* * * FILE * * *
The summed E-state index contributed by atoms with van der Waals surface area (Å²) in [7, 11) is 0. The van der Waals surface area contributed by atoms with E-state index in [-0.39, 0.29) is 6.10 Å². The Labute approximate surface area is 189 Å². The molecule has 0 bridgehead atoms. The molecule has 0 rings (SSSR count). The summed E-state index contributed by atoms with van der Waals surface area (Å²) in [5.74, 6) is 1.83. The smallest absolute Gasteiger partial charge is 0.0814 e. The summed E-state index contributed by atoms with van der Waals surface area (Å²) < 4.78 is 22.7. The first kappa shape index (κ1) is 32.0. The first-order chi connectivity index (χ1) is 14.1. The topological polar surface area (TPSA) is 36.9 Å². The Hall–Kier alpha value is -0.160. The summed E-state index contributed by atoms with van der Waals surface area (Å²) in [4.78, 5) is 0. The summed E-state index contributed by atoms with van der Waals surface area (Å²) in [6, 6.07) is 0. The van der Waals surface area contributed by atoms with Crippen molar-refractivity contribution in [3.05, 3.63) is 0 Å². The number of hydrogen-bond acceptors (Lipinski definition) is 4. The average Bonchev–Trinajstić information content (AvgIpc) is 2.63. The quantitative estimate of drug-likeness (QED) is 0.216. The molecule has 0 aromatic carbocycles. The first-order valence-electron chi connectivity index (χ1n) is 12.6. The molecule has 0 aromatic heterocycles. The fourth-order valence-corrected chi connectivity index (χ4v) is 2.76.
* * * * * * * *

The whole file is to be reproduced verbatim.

The summed E-state index contributed by atoms with van der Waals surface area (Å²) in [7, 11) is 0. The van der Waals surface area contributed by atoms with E-state index in [-0.39, 0.29) is 6.10 Å². The Labute approximate surface area is 189 Å². The molecule has 0 bridgehead atoms. The molecule has 0 rings (SSSR count). The summed E-state index contributed by atoms with van der Waals surface area (Å²) in [5.74, 6) is 1.83. The smallest absolute Gasteiger partial charge is 0.0814 e. The summed E-state index contributed by atoms with van der Waals surface area (Å²) < 4.78 is 22.7. The first kappa shape index (κ1) is 32.0. The first-order chi connectivity index (χ1) is 14.1. The topological polar surface area (TPSA) is 36.9 Å². The Hall–Kier alpha value is -0.160. The summed E-state index contributed by atoms with van der Waals surface area (Å²) in [4.78, 5) is 0. The summed E-state index contributed by atoms with van der Waals surface area (Å²) in [6, 6.07) is 0. The van der Waals surface area contributed by atoms with Crippen molar-refractivity contribution in [3.05, 3.63) is 0 Å². The number of hydrogen-bond acceptors (Lipinski definition) is 4. The average Bonchev–Trinajstić information content (AvgIpc) is 2.63. The quantitative estimate of drug-likeness (QED) is 0.216. The molecule has 0 aromatic carbocycles. The first-order valence-electron chi connectivity index (χ1n) is 12.6. The molecule has 0 aromatic heterocycles. The fourth-order valence-corrected chi connectivity index (χ4v) is 2.76.